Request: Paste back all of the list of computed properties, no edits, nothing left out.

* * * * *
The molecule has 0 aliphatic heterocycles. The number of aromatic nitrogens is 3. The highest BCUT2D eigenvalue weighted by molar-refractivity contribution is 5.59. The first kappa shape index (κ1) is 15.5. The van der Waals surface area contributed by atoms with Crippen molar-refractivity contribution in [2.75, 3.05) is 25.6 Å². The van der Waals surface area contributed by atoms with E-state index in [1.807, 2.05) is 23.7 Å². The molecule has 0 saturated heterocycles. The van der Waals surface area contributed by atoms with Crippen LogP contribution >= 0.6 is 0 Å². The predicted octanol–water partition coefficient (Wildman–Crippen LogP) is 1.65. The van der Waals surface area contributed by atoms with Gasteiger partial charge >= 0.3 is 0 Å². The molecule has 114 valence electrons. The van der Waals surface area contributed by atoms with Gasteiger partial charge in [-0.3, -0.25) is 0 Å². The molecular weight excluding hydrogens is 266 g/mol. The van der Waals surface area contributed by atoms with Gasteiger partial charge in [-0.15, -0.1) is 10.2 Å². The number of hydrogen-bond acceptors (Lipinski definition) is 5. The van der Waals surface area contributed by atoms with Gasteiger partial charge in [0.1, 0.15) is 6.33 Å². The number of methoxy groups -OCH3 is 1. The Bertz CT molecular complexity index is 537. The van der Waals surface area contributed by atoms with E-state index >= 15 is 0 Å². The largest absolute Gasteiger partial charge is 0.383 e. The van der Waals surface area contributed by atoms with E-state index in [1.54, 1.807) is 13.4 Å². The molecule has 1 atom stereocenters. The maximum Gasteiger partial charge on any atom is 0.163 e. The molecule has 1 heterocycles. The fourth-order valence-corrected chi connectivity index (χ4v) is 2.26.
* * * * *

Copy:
The molecule has 0 aliphatic heterocycles. The number of aromatic nitrogens is 3. The highest BCUT2D eigenvalue weighted by molar-refractivity contribution is 5.59. The first kappa shape index (κ1) is 15.5. The van der Waals surface area contributed by atoms with Crippen molar-refractivity contribution in [2.75, 3.05) is 25.6 Å². The van der Waals surface area contributed by atoms with E-state index in [1.807, 2.05) is 23.7 Å². The molecule has 0 saturated heterocycles. The van der Waals surface area contributed by atoms with Crippen LogP contribution >= 0.6 is 0 Å². The predicted octanol–water partition coefficient (Wildman–Crippen LogP) is 1.65. The van der Waals surface area contributed by atoms with Gasteiger partial charge >= 0.3 is 0 Å². The molecule has 114 valence electrons. The van der Waals surface area contributed by atoms with Gasteiger partial charge in [-0.3, -0.25) is 0 Å². The molecular weight excluding hydrogens is 266 g/mol. The van der Waals surface area contributed by atoms with Gasteiger partial charge in [-0.15, -0.1) is 10.2 Å². The number of hydrogen-bond acceptors (Lipinski definition) is 5. The van der Waals surface area contributed by atoms with Gasteiger partial charge in [0.1, 0.15) is 6.33 Å². The number of methoxy groups -OCH3 is 1. The Bertz CT molecular complexity index is 537. The van der Waals surface area contributed by atoms with E-state index >= 15 is 0 Å². The largest absolute Gasteiger partial charge is 0.383 e. The van der Waals surface area contributed by atoms with E-state index in [1.54, 1.807) is 13.4 Å². The molecule has 1 atom stereocenters. The maximum Gasteiger partial charge on any atom is 0.163 e. The molecule has 1 heterocycles. The fourth-order valence-corrected chi connectivity index (χ4v) is 2.26.